Already incredibly useful for helping us get directions, find the nearest grocery store and find out our state capital, Google Maps is now becoming the hot way to display enterprise or organizational data that’s associated with particular places. As a data visualization method, the timing of this trend isn’t surprising. The concept of big data has opened organizations’ eyes to the value of their myriad data sources — many of which are tagged with geo-location information — and now is opening up new ways to process and display that data.
IBM’s Jeff Jonas described the importance of geospatial data at our Structure: Data conference in March, calling it “prediction super-food.” You can watch the video below to get the full (and rather entertaining) explanation, but here’s a summation: geospatial, or space-time, data adds context to the information we already have, allowing us to make better decisions. Using a puzzle analogy, lots of data without context is like a pile of puzzle pieces, but lots of data with context is like those same puzzle pieces coming together to complete the picture.
Geospatial adds an incredible amount of context. It allows for complex tasks such as tracking of people as they go about their business to help determine who’s connected to whom, or predicting where someone might go next and what’s the best route to get there. If we’re talking about a spreading disease, Jonas explained, geospatial data helps us determine its vector and velocity.
Tag Archives: Mapping
I see weight gain in my future…
Waiting for your bus can sometimes seem like slowly dying in a desert as you watch vehicle-shaped mirages glimmer on the horizon. As a remedy for that transit-parched feel, Google is integrating live transit updates into Maps for mobile and desktop.
Before you get all excited, the update is only available in four U.S. cities (Boston, Portland, San Diego and San Francisco) and two European cities (Madrid and Turin), and for Google Maps for mobile on Android devices (although it will work on mobile browsers, and it doesn’t require any downloads to access).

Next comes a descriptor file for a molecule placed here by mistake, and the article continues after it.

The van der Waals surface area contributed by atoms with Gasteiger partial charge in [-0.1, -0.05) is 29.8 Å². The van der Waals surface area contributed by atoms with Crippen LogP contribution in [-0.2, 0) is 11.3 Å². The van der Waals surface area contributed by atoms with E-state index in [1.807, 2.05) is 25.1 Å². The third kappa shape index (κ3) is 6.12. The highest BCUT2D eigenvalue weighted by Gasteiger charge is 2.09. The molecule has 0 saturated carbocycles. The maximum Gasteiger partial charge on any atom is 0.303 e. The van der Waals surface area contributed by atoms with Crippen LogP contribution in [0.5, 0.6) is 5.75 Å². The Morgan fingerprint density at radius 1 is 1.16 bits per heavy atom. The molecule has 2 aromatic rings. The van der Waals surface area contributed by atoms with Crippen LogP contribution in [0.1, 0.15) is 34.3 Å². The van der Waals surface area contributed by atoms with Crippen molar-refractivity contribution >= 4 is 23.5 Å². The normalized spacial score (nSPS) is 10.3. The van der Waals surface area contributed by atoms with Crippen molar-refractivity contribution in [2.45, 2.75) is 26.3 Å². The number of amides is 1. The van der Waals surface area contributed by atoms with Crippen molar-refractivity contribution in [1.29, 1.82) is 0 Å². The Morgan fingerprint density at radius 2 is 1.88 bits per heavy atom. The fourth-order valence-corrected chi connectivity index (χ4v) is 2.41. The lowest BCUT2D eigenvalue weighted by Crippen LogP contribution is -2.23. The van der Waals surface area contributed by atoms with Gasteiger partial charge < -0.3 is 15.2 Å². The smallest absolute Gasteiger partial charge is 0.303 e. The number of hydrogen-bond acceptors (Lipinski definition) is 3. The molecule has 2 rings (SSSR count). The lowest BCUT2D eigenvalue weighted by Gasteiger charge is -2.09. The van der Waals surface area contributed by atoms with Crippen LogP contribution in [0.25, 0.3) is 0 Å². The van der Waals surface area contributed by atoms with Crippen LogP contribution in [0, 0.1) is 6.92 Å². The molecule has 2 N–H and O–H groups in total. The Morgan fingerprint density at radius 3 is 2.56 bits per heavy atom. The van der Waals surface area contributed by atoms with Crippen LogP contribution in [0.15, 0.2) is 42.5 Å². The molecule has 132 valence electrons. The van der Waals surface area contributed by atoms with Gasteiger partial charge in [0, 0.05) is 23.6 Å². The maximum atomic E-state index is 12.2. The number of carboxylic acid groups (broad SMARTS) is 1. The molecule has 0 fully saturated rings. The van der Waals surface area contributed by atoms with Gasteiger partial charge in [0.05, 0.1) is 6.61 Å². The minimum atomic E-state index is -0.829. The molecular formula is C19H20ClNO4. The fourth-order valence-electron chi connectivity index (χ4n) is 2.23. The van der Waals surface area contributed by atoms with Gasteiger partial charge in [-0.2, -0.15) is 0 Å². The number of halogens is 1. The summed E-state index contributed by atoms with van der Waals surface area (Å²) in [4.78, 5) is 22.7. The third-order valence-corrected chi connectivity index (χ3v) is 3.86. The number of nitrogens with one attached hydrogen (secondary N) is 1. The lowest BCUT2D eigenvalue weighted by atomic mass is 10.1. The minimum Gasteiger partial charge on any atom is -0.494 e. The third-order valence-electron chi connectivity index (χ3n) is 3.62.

Residents of those cities will be able to see delays and alerts when clicking on transit stations or planning routes, as well as “live departure times.”
Image courtesy of Flickr, Simon_sees
CHAMPAIGN, lll. — Researchers (and some cat-owners) wanted to know: What do feral and free-roaming house cats do when they’re out of sight? A two-year study offers a first look at the daily lives of these feline paupers and princes, whose territories overlap on the urban, suburban, rural and agricultural edges of many towns.
The study used radio telemetry and a sophisticated activity-tracking device to capture the haunts and habits of dozens of owned and un-owned cats living at the southern edge of Champaign and Urbana, neighboring cities in Central Illinois. Together, the 42 adult cats originally radio-tracked for the study ranged over a territory of 2,544 hectares (6,286 acres).
Of the radio transmitters used in the study, 23 had tilt and vibration sensors that tracked the animals’ every move.
“There’s no (other) data set like this for cats,” said Jeff Horn, a former graduate student in the University of Illinois department of natural resources and environmental sciences who conducted the study for his master’s thesis with researchers from his department and the Prairie Research Institute at Illinois. “Without these sensors, it would require a field team of 10 to 12 people to collect that data.”
As expected, in most cases the un-owned cats had larger territories than the pet cats and were more active throughout the year. But the size of some of the feral cats’ home ranges surprised even the researchers.
A lot of time when making plans to meetup with friends or family, you’re not so concerned with how far possible locations are than you are how long it takes together. Similarly, when deciding where to live relative to your workplace, you care more about how long it takes to get to work in the morning than you do how many miles away it is. Mapnificient lets you do this. Place the pin on the map, and see where you can get in a specified amount of time via public transportation or bicycle.